Tuesday, February 1, 2011

Obamacare Takes Another Legal Hit

A federal judge in Florida voided the entirety of the nation's new health care law Monday, declaring that the Congress overstepped its constitutional authority last year when it mandated individual health insurance coverage by 2014.

The ruling was greeted with praise from Governor Fallin, Attorney General Scott Pruitt and Insurance Commissioner John Doak.

For the Obama administration, it was the second adverse ruling from the federal courts in just the past seven weeks and presaged a new round of legal appeals and political wrangling over the controversial health care initiative.

"Today marked another positive step in Oklahoma's pursuit to strike down the federal health care law," said Pruitt. "Judge Vinson's ruling reflects a pattern of momentum with the 28 states and further strengthens Oklahoma's ability to seek injunctive relief. Florida Attorney General Pam Bondi should be proud, and I commend her leadership."

“I am thrilled that Judge Vinson has taken such a bold stand against a law that is unconstitutional, unworkable and unaffordable," said Fallin. "The people of Oklahoma have made it clear that under no circumstances should the federal government be able to force our citizens to buy health insurance. This ruling is a victory for all of us who believe the ‘individual mandate’ contained in the federal health care bill is in conflict with the United States Constitution and the free market principles that make this nation great.”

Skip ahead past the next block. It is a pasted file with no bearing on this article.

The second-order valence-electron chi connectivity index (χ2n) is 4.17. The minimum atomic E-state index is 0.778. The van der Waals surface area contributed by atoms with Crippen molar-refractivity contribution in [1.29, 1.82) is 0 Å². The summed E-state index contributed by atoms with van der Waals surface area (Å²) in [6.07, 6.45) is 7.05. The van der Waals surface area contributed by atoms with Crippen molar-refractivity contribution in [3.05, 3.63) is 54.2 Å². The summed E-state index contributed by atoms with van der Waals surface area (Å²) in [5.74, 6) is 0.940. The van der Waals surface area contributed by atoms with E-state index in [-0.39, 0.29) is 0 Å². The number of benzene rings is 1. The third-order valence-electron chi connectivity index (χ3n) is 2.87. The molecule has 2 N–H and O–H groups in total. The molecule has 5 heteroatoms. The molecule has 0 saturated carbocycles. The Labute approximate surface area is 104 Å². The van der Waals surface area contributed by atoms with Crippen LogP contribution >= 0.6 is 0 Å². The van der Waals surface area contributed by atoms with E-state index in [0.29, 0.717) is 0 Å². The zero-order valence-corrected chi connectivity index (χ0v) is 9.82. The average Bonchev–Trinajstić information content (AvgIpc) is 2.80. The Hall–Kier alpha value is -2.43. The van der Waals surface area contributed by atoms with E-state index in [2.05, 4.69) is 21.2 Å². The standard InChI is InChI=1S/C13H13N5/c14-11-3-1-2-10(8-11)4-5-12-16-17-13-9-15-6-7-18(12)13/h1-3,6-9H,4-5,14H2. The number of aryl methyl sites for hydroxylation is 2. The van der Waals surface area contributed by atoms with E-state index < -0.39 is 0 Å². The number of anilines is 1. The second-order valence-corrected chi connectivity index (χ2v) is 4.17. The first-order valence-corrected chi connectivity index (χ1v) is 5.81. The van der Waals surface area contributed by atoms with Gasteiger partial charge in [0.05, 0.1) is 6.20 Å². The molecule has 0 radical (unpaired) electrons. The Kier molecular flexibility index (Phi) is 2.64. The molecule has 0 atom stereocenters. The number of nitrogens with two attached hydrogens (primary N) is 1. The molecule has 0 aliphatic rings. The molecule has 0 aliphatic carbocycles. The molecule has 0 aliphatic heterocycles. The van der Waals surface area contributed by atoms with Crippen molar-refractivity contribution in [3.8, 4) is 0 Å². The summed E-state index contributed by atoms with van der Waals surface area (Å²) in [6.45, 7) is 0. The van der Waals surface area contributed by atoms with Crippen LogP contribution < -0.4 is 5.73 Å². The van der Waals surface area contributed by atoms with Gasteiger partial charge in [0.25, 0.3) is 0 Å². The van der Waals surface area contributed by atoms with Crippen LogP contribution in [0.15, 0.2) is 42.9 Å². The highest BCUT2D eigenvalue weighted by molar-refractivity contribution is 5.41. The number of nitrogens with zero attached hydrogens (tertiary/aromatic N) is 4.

“Judge Vinson hit the nail on the head when he said Congress exceeded the bounds of its authority in passing the Patient Protection and Affordable Care Act with a requirement that every individual must purchase health insurance,” said Insurance Commissioner John Doak. “Oklahoma voters made their feelings abundantly clear on the issue when they passed State Question 756, which amended the Constitution and permits Oklahomans to opt out of the federal program’s demand that all citizens maintain private health insurance policies. I’m glad to see a federal judge apply that same kind of common sense.”

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